by Rachel Reynolds
We have been asked this question often lately: I have my college degree—do I really need my CAP as well?
In a word—YES. Allow me to explain why.
Whether you got your degree right after high school or later in life, you worked hard for it. Maybe the hardest you’ve ever worked. Your sense of accomplishment when you earned it was incredible. But many people look at that degree as the finish line rather than the starting line. It is your foundation—your cornerstone: Important, to be sure, but meant to be built upon.
The world moves at a lightning-fast pace, constantly changing and evolving. The only way to remain relevant in your career is to change, evolve, and grow with it. Life-long learning is a vital piece of the puzzle, especially when you can demonstrate your commitment to learning and showcase new skills to your current and/or prospective employer. Certification assesses knowledge that is progressive and up- to-date with marketplace expectations—your next building block.
Certifications like the Certified Administrative Professional (CAP) assess your knowledge in several content areas integral to the administrative field and require continuing education credits to remain active. By its very design, it involves continual updating of your knowledge, skills, abilities, and even leadership—all highly desirable traits to employers.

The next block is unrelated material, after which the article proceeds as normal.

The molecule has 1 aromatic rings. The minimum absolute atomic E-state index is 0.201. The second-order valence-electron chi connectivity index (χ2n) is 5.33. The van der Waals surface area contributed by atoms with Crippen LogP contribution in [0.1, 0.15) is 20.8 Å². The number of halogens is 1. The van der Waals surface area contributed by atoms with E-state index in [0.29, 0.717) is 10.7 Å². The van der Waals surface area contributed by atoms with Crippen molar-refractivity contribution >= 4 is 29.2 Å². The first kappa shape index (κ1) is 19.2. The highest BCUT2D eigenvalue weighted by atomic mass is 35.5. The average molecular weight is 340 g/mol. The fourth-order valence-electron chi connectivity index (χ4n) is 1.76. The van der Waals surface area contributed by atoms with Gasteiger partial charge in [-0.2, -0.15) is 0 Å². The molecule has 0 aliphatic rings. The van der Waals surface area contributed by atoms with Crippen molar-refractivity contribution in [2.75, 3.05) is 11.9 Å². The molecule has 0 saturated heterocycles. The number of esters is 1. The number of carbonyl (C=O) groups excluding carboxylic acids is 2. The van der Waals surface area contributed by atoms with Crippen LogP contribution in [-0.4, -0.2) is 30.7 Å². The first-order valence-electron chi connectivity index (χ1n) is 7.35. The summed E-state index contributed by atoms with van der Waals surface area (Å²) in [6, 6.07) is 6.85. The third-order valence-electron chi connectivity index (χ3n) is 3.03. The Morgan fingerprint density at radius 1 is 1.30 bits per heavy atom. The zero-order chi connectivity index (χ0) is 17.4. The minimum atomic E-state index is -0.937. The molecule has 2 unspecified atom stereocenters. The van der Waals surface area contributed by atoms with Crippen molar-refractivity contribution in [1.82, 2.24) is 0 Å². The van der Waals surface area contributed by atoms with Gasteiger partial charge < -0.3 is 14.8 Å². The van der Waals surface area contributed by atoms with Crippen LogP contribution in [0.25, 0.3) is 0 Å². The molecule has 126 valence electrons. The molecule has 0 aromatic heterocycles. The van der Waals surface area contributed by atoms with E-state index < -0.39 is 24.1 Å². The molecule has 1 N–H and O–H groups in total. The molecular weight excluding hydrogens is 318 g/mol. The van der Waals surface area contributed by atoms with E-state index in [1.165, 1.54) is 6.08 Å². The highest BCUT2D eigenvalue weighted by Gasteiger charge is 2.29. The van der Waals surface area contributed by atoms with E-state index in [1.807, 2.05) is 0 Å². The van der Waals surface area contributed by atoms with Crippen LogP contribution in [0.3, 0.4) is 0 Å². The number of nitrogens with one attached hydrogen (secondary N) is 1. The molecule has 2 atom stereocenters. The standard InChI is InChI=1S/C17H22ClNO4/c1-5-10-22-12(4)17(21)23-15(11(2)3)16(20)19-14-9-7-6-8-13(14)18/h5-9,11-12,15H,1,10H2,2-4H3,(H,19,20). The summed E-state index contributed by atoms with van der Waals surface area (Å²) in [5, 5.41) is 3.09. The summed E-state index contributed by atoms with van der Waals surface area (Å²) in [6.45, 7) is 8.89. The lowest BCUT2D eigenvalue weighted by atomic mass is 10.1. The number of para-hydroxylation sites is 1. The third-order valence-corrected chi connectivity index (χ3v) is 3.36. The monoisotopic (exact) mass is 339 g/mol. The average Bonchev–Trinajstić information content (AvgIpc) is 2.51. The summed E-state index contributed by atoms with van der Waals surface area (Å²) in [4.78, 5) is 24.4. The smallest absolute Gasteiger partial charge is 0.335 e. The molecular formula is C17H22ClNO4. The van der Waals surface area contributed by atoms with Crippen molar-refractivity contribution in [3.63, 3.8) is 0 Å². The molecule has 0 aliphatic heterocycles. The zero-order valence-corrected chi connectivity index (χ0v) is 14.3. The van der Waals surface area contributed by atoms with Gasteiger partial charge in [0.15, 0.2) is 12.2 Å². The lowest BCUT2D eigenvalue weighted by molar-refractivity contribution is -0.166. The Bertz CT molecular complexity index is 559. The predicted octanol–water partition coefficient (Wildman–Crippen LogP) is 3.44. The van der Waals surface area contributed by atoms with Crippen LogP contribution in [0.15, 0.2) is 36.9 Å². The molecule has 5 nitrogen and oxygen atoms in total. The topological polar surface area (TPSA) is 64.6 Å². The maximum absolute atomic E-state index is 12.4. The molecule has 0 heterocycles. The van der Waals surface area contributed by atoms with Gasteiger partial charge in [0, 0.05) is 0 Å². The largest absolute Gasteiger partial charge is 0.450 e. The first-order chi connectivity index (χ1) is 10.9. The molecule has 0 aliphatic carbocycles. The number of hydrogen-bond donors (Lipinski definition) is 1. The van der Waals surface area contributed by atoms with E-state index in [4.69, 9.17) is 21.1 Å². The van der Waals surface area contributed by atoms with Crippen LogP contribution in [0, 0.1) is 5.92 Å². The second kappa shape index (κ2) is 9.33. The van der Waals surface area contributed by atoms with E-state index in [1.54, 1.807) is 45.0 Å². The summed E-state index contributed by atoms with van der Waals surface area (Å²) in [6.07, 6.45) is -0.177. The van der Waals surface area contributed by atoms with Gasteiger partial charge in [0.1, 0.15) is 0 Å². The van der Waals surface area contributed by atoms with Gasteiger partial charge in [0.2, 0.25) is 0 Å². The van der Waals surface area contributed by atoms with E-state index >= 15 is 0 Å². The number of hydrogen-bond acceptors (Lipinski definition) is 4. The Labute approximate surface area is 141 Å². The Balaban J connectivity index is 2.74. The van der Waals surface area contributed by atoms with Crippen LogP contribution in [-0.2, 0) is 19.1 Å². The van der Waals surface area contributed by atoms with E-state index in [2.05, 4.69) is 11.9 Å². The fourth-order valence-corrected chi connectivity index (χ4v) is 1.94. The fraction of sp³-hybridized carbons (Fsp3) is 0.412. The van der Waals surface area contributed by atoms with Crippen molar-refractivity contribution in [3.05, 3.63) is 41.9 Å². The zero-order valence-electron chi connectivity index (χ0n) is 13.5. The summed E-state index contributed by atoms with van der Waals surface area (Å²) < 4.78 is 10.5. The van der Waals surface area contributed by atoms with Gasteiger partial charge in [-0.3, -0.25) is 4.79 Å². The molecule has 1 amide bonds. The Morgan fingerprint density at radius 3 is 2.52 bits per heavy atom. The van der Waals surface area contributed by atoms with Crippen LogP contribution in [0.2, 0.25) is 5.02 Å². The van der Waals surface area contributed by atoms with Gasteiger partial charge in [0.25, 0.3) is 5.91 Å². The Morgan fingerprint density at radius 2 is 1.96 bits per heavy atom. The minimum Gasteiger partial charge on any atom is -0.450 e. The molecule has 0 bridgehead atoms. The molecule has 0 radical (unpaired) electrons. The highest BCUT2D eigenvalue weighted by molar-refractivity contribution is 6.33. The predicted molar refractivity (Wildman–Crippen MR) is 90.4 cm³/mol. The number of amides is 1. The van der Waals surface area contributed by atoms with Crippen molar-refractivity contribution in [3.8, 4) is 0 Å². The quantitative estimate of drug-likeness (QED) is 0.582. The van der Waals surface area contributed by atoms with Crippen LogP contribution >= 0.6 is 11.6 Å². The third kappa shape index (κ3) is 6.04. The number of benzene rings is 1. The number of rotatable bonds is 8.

CAP offers a built-in accountability for professional development. By requiring recertification every three years, it forces you to prioritize your own training and development—something that so often gets lost in the sea of good intentions when life gets busy (and when is it not?). CAP highlights you and your passion for continued learning; it differentiates you in a competitive market; and it offers another opportunity to feel that same sense of accomplishment.
Make the commitment to life-long learning and continue building on your degree now. You won’t regret it. And, each time you recertify your CAP or earn a specialty certificate, you’ll experience that incredible sense of accomplishment again. Trust me—it’s addictive.